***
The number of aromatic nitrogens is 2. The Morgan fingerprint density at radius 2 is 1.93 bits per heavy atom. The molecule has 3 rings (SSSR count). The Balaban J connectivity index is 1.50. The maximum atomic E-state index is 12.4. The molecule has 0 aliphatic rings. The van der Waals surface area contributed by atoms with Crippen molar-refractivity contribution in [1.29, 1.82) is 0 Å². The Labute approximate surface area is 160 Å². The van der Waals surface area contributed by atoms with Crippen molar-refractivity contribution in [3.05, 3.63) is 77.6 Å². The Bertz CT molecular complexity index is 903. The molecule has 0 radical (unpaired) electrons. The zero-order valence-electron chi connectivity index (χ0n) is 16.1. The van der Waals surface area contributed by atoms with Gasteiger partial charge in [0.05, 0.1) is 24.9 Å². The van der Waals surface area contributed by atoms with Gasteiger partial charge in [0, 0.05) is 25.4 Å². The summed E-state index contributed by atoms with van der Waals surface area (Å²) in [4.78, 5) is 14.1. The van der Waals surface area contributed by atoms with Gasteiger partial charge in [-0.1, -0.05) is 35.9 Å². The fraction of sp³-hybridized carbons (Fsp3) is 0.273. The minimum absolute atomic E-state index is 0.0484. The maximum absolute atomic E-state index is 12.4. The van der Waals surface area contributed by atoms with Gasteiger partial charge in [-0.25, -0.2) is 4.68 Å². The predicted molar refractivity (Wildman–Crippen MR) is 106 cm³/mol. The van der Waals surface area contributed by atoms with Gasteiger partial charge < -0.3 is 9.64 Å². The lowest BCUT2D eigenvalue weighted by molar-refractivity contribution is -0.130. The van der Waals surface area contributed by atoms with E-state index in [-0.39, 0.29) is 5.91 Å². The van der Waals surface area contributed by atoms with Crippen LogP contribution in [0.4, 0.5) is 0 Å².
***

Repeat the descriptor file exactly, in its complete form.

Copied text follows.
The number of aromatic nitrogens is 2. The Morgan fingerprint density at radius 2 is 1.93 bits per heavy atom. The molecule has 3 rings (SSSR count). The Balaban J connectivity index is 1.50. The maximum atomic E-state index is 12.4. The molecule has 0 aliphatic rings. The van der Waals surface area contributed by atoms with Crippen molar-refractivity contribution in [1.29, 1.82) is 0 Å². The Labute approximate surface area is 160 Å². The van der Waals surface area contributed by atoms with Crippen molar-refractivity contribution in [3.05, 3.63) is 77.6 Å². The Bertz CT molecular complexity index is 903. The molecule has 0 radical (unpaired) electrons. The zero-order valence-electron chi connectivity index (χ0n) is 16.1. The van der Waals surface area contributed by atoms with Gasteiger partial charge in [0.05, 0.1) is 24.9 Å². The van der Waals surface area contributed by atoms with Gasteiger partial charge in [0, 0.05) is 25.4 Å². The summed E-state index contributed by atoms with van der Waals surface area (Å²) in [4.78, 5) is 14.1. The van der Waals surface area contributed by atoms with Gasteiger partial charge in [-0.1, -0.05) is 35.9 Å². The fraction of sp³-hybridized carbons (Fsp3) is 0.273. The minimum absolute atomic E-state index is 0.0484. The maximum absolute atomic E-state index is 12.4. The van der Waals surface area contributed by atoms with Gasteiger partial charge in [-0.25, -0.2) is 4.68 Å². The predicted molar refractivity (Wildman–Crippen MR) is 106 cm³/mol. The van der Waals surface area contributed by atoms with Gasteiger partial charge < -0.3 is 9.64 Å². The lowest BCUT2D eigenvalue weighted by molar-refractivity contribution is -0.130. The van der Waals surface area contributed by atoms with E-state index in [-0.39, 0.29) is 5.91 Å². The van der Waals surface area contributed by atoms with Crippen LogP contribution in [0.4, 0.5) is 0 Å².